Dr. Ruja Ignatova, a self-proclaimed “crypto queen” who allegedly led one of the world’s largest cryptocurrency scams, is currently on the Federal Bureau of Investigation’s list of 10 wanted fugitives.
Investigators have accused a 42-year-old woman born in Bulgaria of defrauding more than $ 4 billion (€ 3.83 billion) in casualties through the OneCoin cryptocurrency company founded in 2014.
The FBI is offering a $ 100,000 bounty for information leading to the arrest of Ignatova, which has been missing since 2017 when US authorities first issued an arrest warrant.
As Forbes reported, she is the 11th woman on the FBI’s list of 10 wanted fugitives in 72 years of history.
“Old scam with a virtual twist”
Prior to leading one of the most notorious cryptocurrency scams, Ruja Ignatova had a illustrious resume with a law degree in Oxford and a stint at McKinsey.
In 2014 she founded OneCoin Ltd and “cryptoqueen” started selling her currency as a “bitcoin killer”. According to investigators, Ignatova has made false statements to receive huge amounts of money from investors. Many investors did not fully understand how to invest in cryptocurrencies. The company operates worldwide and has more than 3 million investors from more than 100 countries. According to records obtained during the survey, in the fourth quarter of 2014 to the third quarter of 2016 alone, OneCoin generated sales of € 3,353 million and earned a “profit” of € 2,232 million. Did.
“She used the early enthusiastic speculation of cryptocurrencies to perfectly time her plans,” said Damian Williams, Manhattan’s Supreme Federal Prosecutor.
Ignatova promised investors to make big profits with minimal risk, and prosecutors say that if you sell OneCoin to more people, more people will buy her fraudulent currency. Provided a fee to the buyer to seduce.
IRS Special Agent John R. Taffle calls this an “old scam with a virtual twist.” It was created solely for the purpose of fraudulent investors.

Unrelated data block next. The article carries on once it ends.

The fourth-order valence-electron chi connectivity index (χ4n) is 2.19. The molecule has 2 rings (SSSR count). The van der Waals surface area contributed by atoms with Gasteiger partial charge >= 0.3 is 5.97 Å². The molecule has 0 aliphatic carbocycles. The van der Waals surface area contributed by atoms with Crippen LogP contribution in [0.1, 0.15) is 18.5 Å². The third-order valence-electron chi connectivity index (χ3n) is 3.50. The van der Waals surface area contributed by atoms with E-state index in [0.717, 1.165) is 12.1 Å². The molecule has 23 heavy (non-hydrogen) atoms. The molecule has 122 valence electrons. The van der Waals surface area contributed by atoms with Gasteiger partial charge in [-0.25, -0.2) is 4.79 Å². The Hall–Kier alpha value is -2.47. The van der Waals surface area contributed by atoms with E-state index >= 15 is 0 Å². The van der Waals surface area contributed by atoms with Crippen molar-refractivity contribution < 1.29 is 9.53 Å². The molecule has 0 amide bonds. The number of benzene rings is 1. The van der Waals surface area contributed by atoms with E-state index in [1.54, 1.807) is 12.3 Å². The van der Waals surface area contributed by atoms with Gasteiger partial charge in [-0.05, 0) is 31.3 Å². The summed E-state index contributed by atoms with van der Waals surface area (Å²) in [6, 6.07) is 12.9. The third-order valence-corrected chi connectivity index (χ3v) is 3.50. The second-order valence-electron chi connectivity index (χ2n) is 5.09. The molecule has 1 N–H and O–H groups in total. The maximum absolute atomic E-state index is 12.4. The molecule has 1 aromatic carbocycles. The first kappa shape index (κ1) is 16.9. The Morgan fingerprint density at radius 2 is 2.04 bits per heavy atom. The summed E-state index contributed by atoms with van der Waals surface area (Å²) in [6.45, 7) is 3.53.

Onecoin’s “exit strategy” was to “take money and blame someone else for running,” Ignatova told her co-founder in an email unearthed during the investigation. rice field.
Investigators claim that it was essentially a Ponzi scheme from the beginning and was mistakenly portrayed as a cryptocurrency. The Ponzi scheme is a type of fraud in which one party promises a high rate of return on investment with little or no risk. Early investors will be repaid by acquiring a new one. When there aren’t enough people to secure a new round of investment, the scheme collapses and investors lose money.
How fraud works
The misunderstandings of Ignatova and other OneCoin representatives are alleged to have put victims of fraud in a pinch through a series of false and misleading statements.
They promise that the OneCoin cryptocurrency will be “mined” through a mining server and its value will be based on market supply and demand, increasing from € 0.50 per coin to around € 29.95 as of January 2019. was doing. In fact, OneCoin wasn’t mined at all, and its value was determined entirely internally by Ignatova and her conspirators.
OneCoin also claimed to have a blockchain (a digital ledger that identifies currencies and records their historical transactions) used by other cryptocurrencies. Not protected by such techniques, OneCoin tokens were basically worthless, couldn’t trade aggressively, couldn’t buy anything, and investors had no way to track their money.
“OneCoin claimed to have a private blockchain,” said FBI Special Agent Ronald Simco in a statement reported by the AFP.
“This is in contrast to other cryptocurrencies with decentralized public blockchains. In this case, investors were only asked to trust OneCoin,” he said.
Ignatov also told Onecoin members “Initial public offeringThe “company” will be held on different days from 2018 to 2019 to generate excitement and receive more investment from the victims. However, the FBI reports that this offer has been consistently postponed and never made.
The “Crypto Queen” disappeared in the air in 2017 when law enforcement agencies around the world began looking for her.
Ignatova eavesdropped on his boyfriend’s apartment after suspicion of him. When she learned that he was cooperating with the FBI investigation into OneCoin, she immediately boarded a plane from Bulgaria to Greece and hasn’t been seen since.
She speaks English, German and Bulgarian and may be using a fake passport. According to the New York Post, she has her brown eyes and black hair, but investigators claim she may have changed her appearance.
Since then, Ignatova has been charged by the US Government with wire fraud, wire fraud, plots to commit money laundering, securities fraud, and plots to commit securities fraud.
According to The Washington Post, the first four counts are sentenced to up to 20 years in prison, and the last four counts are sentenced to up to five years in prison.
Since 2017, her brother Konstantin Ignatov has taken over the company. However, he was arrested by the FBI for wire fraud in Los Angeles in 2019. After pleading guilty to a series of felony charges, he signed a plea bargain with US authorities, according to the Washington Post.
Along with him, US corporate lawyer Mark Scott was also convicted in 2019 for washing $ 400 million for one coin.